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The Flying Squadron of Highland Home




What's in a name?
       by Danny Moore

          Tucked away in the northeastern corner of Crenshaw County is the small town of Highland Home, Alabama, the land of the Flying Squadron.

          Often the little school with the big moniker is found among the list of schools with the most unusual names. And certainly, in a high school football world of lions, and tigers, and bears, the aviation name sticks out like a sore thumb. But, as with most great names, the name "Flying Squadron" chose its school and not the other way around.

          In the late 1930's and early 1940's the world was in a state of turmoil with major world powers secretly strategizing against each other. Small-town newspapers scared citizens with headlines that hinted at rumors of a second world war. Farmers worried about the financial losses that a war would bring. Mothers worried about their sons being sent off to die on foreign soil. But groups of teen-aged boys all over America feared for a different reason, the loss of high school football.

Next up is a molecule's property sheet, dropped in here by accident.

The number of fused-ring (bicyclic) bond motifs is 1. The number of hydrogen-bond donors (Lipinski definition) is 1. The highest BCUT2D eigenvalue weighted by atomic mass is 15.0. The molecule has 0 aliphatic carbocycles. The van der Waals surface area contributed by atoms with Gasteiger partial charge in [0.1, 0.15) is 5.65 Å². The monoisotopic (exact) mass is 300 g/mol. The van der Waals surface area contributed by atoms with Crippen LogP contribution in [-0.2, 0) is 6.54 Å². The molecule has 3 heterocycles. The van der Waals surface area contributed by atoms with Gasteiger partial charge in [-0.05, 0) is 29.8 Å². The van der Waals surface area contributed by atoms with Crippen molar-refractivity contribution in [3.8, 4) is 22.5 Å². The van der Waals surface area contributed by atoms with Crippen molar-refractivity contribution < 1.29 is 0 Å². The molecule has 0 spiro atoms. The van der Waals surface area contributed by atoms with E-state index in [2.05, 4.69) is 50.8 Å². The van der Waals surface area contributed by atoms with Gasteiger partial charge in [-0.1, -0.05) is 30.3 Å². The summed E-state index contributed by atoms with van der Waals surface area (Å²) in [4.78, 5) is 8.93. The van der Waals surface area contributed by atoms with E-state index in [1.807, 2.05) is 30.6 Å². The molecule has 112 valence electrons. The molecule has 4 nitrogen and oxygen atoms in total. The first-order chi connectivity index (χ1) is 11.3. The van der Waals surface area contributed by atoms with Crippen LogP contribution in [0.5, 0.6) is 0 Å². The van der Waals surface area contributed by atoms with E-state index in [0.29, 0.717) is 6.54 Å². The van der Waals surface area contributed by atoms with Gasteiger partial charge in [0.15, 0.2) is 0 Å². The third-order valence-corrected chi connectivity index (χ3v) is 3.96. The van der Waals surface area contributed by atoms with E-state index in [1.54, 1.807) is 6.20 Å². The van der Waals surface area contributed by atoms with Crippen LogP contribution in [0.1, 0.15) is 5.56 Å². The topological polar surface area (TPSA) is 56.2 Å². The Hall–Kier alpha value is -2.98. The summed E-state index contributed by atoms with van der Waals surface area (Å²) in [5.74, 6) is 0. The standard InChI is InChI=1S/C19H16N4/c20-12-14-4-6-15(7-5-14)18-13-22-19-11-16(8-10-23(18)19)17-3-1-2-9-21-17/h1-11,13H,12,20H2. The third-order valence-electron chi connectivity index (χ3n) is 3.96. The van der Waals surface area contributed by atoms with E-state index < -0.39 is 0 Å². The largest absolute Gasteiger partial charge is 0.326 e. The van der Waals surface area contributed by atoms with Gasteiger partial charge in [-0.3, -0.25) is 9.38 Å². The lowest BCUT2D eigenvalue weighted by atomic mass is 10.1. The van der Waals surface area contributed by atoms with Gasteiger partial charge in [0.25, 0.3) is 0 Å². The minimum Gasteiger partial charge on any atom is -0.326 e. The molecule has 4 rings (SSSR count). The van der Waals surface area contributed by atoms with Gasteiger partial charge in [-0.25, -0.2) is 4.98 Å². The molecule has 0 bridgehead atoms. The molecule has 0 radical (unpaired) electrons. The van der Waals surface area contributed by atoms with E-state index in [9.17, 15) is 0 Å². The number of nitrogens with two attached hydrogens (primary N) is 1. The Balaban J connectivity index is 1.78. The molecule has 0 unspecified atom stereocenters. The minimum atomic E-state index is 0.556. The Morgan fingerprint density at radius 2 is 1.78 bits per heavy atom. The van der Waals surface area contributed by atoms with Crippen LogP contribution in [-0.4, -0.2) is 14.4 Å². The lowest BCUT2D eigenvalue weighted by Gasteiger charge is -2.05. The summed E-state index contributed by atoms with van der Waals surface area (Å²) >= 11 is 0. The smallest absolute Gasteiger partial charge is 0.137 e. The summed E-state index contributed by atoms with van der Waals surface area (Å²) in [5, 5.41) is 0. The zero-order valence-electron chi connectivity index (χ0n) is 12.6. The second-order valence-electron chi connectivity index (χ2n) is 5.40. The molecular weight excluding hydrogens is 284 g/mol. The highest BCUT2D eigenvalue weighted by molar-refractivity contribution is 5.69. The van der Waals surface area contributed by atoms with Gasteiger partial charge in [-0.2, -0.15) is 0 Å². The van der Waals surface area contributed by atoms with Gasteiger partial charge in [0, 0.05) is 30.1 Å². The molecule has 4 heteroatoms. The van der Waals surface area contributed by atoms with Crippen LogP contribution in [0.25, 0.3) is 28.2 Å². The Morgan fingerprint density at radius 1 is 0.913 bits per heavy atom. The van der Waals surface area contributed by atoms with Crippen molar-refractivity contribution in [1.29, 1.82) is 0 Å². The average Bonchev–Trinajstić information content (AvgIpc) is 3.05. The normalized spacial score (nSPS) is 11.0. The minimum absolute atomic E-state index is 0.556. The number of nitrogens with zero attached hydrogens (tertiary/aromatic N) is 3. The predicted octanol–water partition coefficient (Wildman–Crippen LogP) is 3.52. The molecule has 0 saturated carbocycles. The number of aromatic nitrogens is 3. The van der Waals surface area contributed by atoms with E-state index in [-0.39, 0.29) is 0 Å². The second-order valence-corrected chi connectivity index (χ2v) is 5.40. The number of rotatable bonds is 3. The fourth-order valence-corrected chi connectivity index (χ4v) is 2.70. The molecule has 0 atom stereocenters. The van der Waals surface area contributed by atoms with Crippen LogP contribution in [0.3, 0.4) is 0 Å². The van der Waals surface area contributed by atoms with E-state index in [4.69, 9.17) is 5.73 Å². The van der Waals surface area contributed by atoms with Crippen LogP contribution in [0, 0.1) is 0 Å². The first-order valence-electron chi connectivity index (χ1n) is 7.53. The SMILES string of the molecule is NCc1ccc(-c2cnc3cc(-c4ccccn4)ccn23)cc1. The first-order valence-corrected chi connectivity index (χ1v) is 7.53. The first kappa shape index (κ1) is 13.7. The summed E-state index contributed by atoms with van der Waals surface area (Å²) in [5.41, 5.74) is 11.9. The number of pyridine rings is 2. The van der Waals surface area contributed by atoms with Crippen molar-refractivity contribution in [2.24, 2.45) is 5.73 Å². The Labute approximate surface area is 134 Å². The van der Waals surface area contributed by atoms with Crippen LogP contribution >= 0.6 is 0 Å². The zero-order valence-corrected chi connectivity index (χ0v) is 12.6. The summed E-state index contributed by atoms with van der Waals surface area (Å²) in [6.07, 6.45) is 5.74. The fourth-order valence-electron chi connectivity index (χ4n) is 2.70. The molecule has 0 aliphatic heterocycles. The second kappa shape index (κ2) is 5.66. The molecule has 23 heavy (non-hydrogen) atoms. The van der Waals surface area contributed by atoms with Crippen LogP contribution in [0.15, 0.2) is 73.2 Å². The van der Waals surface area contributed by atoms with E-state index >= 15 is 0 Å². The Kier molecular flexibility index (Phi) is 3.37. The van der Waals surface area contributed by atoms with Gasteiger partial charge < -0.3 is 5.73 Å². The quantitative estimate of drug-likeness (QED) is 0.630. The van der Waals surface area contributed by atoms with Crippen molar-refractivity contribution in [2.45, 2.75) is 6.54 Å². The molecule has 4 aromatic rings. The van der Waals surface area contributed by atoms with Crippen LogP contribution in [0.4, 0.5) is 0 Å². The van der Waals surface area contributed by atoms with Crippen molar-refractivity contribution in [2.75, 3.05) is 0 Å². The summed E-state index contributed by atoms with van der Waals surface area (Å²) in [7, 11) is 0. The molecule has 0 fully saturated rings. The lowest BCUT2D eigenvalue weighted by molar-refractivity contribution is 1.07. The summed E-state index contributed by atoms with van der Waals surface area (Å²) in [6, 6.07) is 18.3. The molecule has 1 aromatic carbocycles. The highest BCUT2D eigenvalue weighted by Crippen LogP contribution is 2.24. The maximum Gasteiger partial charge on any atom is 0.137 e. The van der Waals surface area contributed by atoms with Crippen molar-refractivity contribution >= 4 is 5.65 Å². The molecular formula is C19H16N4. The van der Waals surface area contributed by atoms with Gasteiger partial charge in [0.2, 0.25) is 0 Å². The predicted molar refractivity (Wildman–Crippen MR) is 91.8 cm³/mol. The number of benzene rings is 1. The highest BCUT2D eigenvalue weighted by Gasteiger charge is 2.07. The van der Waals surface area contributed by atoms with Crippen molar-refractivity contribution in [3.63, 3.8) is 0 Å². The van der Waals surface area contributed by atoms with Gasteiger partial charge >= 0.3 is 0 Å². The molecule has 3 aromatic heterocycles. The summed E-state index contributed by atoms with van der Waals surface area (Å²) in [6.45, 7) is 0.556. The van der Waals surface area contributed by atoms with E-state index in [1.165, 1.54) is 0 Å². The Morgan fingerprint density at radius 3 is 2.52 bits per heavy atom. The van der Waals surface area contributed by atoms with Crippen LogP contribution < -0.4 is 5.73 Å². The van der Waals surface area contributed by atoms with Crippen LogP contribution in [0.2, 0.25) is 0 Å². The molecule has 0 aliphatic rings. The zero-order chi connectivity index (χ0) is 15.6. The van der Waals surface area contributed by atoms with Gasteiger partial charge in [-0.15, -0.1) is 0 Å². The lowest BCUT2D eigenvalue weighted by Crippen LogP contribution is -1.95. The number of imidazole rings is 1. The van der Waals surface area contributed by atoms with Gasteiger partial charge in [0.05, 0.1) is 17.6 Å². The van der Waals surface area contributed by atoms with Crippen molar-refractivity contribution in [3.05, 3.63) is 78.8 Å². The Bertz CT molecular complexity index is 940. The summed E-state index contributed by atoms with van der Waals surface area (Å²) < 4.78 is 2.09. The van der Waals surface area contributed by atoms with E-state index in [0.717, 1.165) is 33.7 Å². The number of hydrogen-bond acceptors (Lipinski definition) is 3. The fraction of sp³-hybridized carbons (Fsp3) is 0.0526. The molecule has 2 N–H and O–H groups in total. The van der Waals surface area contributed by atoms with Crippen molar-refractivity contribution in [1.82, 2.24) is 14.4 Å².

In 1941 the Highland Home team was led by coach W.E. Gregory and consisted of eleven players. They were led by quarterback Joe Tranum, with Clarence Mosely, Charles Lansdon, and Frank Daniel serving as running backs and completing the offensive backfield. On the offensive line, including the end positions, were Ben T. Cauthen, Leroy Cauthen, Raymond Stringer, Amos Sexton, A.J. Ryals, Woodrow Wilson, and James Lansdon.

          Before the Highland Home boys could fulfill their gridiron duty, a duty of a different sort beaconed. All eleven players were called to serve in the United States military, each entering into the airborne division, thus earning the name of The Flying Squadron.

          Football wasn't interrupted at every school though, as the eventual cross-county rival Luverne Tigers continued to play, posting a 4-2-2 record in the 1942 season. As for the Squadron team I'm not sure what became of the players other than the tight end, my great-uncle Woodrow Wilson. He went on to play college ball for the Troy Red Wave, which is now the Troy Trojans. In Highland Home, it is still an honor to don the blue and white uniform as my dad, and I, and my younger brother all have done, and to carry on the Flying Squadron tradition.









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